EMBs being used now give inferior range and endurance.We would need some based in the ANC.
Alternatively, even the US Hawkeye platform, which was being considered for our large CV, could be looked at , but that too has a rotating radar and one wonders how a masala of AEW systems would be effectively supported.The best way to go is to acquire a suitable platform on the cheap and equip it with as much desi AEW eqpt.

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Re: Indian Air Force News & Discussion - 15 Dec 2016

Postby Kakarat » 17 Aug 2018 19:55

Philip wrote:We need at least 5 more Phalcons, not just 2.The IL-476 platforms aren't very costly, but the radar and AWACS suite of Israeli origin mainly costs a bomb.Given the far superior range, etc. of the IL-476s, the DRDO should try fitting the indigenous planar radar onto the platform instead of the rotating "chapatti".If I'm not mistaken, such a config. was done by the Sovs during the CW on large platforms including TU-95 Bears.


Stalled AWACS deals hit Air Force

India, in contrast, continues to flounder. The case for two more “follow-on” Phalcon AWACS, in the tripartite deal with with Russia and Israel, remains stuck due to sharp cost escalation, as was earlier reported by TOI.

Sources say the government is ready to pay only about $800 million for the two AWACS, and not the $1.3 billion being demanded by the original equipment manufacturers.

Russia has majorly jacked up the prices for the IL-76s, which is unacceptable to the government,” said a source.

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Re: Indian Air Force News & Discussion - 15 Dec 2016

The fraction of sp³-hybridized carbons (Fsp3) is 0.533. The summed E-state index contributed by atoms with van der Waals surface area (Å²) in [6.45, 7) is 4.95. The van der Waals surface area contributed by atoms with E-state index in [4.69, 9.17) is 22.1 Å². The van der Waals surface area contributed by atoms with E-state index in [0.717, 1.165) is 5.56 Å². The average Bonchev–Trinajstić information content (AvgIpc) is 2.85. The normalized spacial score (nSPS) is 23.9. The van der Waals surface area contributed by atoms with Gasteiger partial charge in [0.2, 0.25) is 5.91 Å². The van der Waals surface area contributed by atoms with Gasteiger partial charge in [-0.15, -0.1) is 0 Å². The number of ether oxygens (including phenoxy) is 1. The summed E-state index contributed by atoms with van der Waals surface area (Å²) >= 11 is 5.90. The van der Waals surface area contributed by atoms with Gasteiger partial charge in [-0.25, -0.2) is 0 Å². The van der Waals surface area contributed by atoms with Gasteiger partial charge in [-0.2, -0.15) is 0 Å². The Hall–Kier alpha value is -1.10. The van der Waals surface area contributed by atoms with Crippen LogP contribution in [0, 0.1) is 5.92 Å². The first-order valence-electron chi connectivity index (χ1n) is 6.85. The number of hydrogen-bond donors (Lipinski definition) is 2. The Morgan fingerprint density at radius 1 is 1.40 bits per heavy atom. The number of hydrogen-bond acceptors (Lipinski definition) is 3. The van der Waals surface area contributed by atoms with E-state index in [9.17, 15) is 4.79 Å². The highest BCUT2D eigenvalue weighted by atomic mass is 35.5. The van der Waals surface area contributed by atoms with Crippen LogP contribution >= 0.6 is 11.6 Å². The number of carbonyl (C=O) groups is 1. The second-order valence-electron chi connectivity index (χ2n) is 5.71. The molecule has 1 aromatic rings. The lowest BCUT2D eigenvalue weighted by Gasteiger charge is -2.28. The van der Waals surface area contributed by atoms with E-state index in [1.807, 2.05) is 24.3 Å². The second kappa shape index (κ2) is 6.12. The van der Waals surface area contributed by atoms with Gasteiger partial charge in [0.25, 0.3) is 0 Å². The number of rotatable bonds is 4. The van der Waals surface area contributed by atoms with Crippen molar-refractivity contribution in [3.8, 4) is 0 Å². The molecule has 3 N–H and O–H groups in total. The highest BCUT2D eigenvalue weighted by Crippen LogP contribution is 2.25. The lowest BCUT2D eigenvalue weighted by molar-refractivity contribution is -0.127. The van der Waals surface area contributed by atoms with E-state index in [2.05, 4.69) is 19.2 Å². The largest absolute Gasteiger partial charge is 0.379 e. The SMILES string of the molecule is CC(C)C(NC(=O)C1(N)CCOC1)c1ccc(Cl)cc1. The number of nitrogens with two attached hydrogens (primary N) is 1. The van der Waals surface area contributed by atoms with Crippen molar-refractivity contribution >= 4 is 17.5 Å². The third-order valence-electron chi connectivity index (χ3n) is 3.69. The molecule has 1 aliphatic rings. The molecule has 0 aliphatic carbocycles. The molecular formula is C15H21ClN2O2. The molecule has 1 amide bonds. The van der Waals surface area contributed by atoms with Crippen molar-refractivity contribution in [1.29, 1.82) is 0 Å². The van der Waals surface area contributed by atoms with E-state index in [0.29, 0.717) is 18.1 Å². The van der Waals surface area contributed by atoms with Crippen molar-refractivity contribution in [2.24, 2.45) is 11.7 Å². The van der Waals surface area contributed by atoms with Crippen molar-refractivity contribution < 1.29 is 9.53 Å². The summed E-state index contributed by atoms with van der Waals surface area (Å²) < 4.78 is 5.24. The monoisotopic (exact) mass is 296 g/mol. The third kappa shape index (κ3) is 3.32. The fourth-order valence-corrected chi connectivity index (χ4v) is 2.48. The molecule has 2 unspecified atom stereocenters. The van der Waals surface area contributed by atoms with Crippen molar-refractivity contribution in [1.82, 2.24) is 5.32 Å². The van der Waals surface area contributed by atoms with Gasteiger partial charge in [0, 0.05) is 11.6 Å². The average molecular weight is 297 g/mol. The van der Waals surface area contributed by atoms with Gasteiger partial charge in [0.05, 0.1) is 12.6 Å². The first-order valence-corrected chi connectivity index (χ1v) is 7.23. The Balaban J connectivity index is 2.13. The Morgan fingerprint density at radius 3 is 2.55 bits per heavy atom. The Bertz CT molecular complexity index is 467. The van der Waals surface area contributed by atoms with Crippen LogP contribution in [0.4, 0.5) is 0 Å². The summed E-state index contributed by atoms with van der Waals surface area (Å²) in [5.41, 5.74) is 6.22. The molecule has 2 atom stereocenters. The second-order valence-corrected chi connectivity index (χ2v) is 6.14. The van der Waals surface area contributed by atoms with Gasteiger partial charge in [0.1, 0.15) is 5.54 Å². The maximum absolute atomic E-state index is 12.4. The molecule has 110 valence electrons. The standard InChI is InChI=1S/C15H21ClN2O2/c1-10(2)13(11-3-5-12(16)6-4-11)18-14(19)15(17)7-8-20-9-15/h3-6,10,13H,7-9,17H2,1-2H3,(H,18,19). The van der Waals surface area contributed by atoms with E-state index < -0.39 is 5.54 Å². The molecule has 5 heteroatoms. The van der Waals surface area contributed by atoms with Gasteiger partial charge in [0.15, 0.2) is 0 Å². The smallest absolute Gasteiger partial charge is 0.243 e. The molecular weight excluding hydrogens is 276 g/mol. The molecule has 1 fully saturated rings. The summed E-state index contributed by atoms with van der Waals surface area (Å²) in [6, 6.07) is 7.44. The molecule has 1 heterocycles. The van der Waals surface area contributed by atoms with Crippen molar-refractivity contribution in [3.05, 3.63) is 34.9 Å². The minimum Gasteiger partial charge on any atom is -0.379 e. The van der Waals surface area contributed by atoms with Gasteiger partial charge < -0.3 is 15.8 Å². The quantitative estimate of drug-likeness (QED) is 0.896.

Postby chola » 17 Aug 2018 20:12

Kakarat wrote:
Philip wrote:We need at least 5 more Phalcons, not just 2.The IL-476 platforms aren't very costly, but the radar and AWACS suite of Israeli origin mainly costs a bomb.Given the far superior range, etc. of the IL-476s, the DRDO should try fitting the indigenous planar radar onto the platform instead of the rotating "chapatti".If I'm not mistaken, such a config. was done by the Sovs during the CW on large platforms including TU-95 Bears.


Stalled AWACS deals hit Air Force

India, in contrast, continues to flounder. The case for two more “follow-on” Phalcon AWACS, in the tripartite deal with with Russia and Israel, remains stuck due to sharp cost escalation, as was earlier reported by TOI.

Sources say the government is ready to pay only about $800 million for the two AWACS, and not the $1.3 billion being demanded by the original equipment manufacturers.

Russia has majorly jacked up the prices for the IL-76s, which is unacceptable to the government,” said a source.



It can’t possibly be the russkis’ fault! It must be those damn Israelis!